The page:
The worst-hit villages were Kaloor, Aivathoklu, Muvathoklu, Tantipala, Mukkodlu, Hatti, Meghathala, Yemmethala, Haleri, Jodupala, Suralabbi, Hebbattageri, Hammiyala and Monnangeri. Landslides have occurred at places that suffered large-scale deforestation with the rise in the number of buildings, cottages and resorts to cater to the increase in tourist inflow. The devastating floods have dented Coorg’s reputation as a safe and peaceful retreat.
Coorg or Kodagu is known as the “coffee cup of India”, with its numerous scenic, verdant coffee plantations along the Western Ghats.
Some are run by large plantation firms while others are homestead farms, like the one owned by Uthappa. Spread over 4102 kilometres along the Western Ghats in south-western Karnataka, Kodagu district varies in altitude from 390 metres above mean sea level to 1750 metres above mean sea level, its temperature ranging from 11 to 28 degrees Celsius, making it the ideal location for coffee cultivation. The coffee produced here is known to be the world’s best mild variety of coffee, with a lucrative export market in Europe, Australia and the United Arab Emirates.
In fact, Karnataka tops in coffee production, with a whopping 71 per cent of the total coffee production in the country. The plantations are in the Kodagu-Chickmagalur-Hasan belt; Kodagu district alone produces 53 per cent of the coffee in the state, as per the data with the Coffee Board of India.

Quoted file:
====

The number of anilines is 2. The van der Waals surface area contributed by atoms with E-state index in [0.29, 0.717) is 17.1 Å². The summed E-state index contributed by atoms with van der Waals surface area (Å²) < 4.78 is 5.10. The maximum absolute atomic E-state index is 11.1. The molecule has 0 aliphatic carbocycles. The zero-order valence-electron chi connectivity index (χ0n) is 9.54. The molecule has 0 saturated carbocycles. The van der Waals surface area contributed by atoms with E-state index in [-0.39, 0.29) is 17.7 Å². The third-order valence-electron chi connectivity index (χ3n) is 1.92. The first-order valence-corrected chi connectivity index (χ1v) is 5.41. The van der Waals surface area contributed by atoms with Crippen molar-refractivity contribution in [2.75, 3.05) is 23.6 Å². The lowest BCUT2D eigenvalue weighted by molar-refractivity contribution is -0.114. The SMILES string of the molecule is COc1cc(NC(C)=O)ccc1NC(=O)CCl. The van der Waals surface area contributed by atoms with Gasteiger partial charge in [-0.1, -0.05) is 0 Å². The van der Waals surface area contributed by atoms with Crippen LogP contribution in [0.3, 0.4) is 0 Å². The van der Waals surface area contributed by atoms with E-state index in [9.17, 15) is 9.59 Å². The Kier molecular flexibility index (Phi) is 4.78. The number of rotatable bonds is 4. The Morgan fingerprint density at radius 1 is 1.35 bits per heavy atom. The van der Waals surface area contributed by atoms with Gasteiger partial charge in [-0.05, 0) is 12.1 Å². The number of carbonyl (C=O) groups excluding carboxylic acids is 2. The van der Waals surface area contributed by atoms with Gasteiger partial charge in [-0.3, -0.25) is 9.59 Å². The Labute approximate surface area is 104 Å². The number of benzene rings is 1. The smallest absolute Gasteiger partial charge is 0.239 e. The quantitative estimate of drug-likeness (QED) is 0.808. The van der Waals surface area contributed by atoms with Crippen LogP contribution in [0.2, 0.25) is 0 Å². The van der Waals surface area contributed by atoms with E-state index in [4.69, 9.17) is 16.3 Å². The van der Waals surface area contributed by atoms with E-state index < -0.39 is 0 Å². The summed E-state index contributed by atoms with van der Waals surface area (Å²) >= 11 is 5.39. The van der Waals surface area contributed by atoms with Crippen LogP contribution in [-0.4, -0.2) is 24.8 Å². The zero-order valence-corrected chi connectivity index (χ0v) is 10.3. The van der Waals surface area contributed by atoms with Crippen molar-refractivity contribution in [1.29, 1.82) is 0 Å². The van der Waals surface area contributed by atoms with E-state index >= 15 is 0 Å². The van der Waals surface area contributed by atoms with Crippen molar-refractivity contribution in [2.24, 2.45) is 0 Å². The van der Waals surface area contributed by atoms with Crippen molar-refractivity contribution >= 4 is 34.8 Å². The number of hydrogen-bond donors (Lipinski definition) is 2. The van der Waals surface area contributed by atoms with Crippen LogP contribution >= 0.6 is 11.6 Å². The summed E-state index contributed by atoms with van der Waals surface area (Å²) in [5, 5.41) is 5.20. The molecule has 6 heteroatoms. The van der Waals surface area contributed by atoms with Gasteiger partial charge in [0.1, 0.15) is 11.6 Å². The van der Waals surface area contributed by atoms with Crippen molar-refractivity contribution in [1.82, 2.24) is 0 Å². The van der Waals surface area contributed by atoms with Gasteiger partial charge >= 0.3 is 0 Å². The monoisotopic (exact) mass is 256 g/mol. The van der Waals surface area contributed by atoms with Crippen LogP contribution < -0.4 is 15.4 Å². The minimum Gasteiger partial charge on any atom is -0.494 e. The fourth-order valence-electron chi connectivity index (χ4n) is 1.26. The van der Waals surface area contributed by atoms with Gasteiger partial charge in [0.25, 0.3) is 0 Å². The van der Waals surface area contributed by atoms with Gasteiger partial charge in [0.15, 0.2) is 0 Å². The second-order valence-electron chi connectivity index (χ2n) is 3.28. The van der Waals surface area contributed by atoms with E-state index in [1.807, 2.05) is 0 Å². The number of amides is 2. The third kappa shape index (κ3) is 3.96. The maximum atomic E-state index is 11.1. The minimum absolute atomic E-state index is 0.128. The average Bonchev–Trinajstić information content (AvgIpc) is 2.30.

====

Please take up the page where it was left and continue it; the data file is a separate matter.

As I travel through the interiors of Coorg, the devastation of coffee estates, houses and roads after the August floods and landslides are visible all around. The woes of the district never really came to the limelight as the media coverage was restricted largely to floods in Kerala, where almost every district suffered massive damage. The under-reporting was also maybe because this ecologically sensitive region is the smallest district in Karnataka in terms of population, with a density of just 135 people per kilometre compared to Bengaluru, which has 4381 people per kilometre, as per the 2011 census.
The landslides in Kodugu virtually wiped out coffee plantations over kilometres, starting from the top of the hills. Rajini PK Kusha, a resident, had a miraculous escape as she had gone to her neighbour’s house when it started raining heavily. “Within five minutes, my house collapsed as huge boulders fell over it,” she says.
Kodagu has been witnessing unregulated development, large-scale deforestation, cutting of hilly slopes for construction of homestays and expansion of roads in the last twenty years, factors that destroyed soil stability. In the heavy August rains, everything came tumbling down. But unlike the government of Kerala, which has not undertaken any detailed soil study to understand the causative factors for landslides, one year post floods, the Karnataka government asked the Geological Survey of India (GSI) to probe the reasons for the landslides in Kodagu.
Their findings were in tune with what environmentalists have been saying for many years: A majority of the landslides occurred due to unscientific human intervention in the natural landscape.
Excerpted with permission from Flood And Fury: Ecological Devastation In The Western Ghats, Viju B, Penguin Books.